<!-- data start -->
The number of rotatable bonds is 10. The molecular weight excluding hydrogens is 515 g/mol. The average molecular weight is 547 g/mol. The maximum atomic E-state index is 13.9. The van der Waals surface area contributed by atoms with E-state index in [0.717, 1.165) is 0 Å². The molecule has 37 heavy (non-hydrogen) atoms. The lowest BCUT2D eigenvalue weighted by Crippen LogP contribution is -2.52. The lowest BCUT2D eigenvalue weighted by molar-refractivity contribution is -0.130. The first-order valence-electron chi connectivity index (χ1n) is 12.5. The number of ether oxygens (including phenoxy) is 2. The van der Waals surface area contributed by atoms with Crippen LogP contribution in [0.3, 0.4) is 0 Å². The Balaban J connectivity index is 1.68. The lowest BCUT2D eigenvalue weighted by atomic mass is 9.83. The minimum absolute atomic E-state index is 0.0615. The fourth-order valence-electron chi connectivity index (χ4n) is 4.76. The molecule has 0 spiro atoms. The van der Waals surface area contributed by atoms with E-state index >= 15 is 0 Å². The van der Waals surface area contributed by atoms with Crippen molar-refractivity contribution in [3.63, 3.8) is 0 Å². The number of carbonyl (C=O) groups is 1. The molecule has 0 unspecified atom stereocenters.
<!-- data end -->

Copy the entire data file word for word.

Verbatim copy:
The number of rotatable bonds is 10. The molecular weight excluding hydrogens is 515 g/mol. The average molecular weight is 547 g/mol. The maximum atomic E-state index is 13.9. The van der Waals surface area contributed by atoms with E-state index in [0.717, 1.165) is 0 Å². The molecule has 37 heavy (non-hydrogen) atoms. The lowest BCUT2D eigenvalue weighted by Crippen LogP contribution is -2.52. The lowest BCUT2D eigenvalue weighted by molar-refractivity contribution is -0.130. The first-order valence-electron chi connectivity index (χ1n) is 12.5. The number of ether oxygens (including phenoxy) is 2. The van der Waals surface area contributed by atoms with Crippen LogP contribution in [0.3, 0.4) is 0 Å². The Balaban J connectivity index is 1.68. The lowest BCUT2D eigenvalue weighted by atomic mass is 9.83. The minimum absolute atomic E-state index is 0.0615. The fourth-order valence-electron chi connectivity index (χ4n) is 4.76. The molecule has 0 spiro atoms. The van der Waals surface area contributed by atoms with E-state index >= 15 is 0 Å². The van der Waals surface area contributed by atoms with Crippen molar-refractivity contribution in [3.63, 3.8) is 0 Å². The number of carbonyl (C=O) groups is 1. The molecule has 0 unspecified atom stereocenters.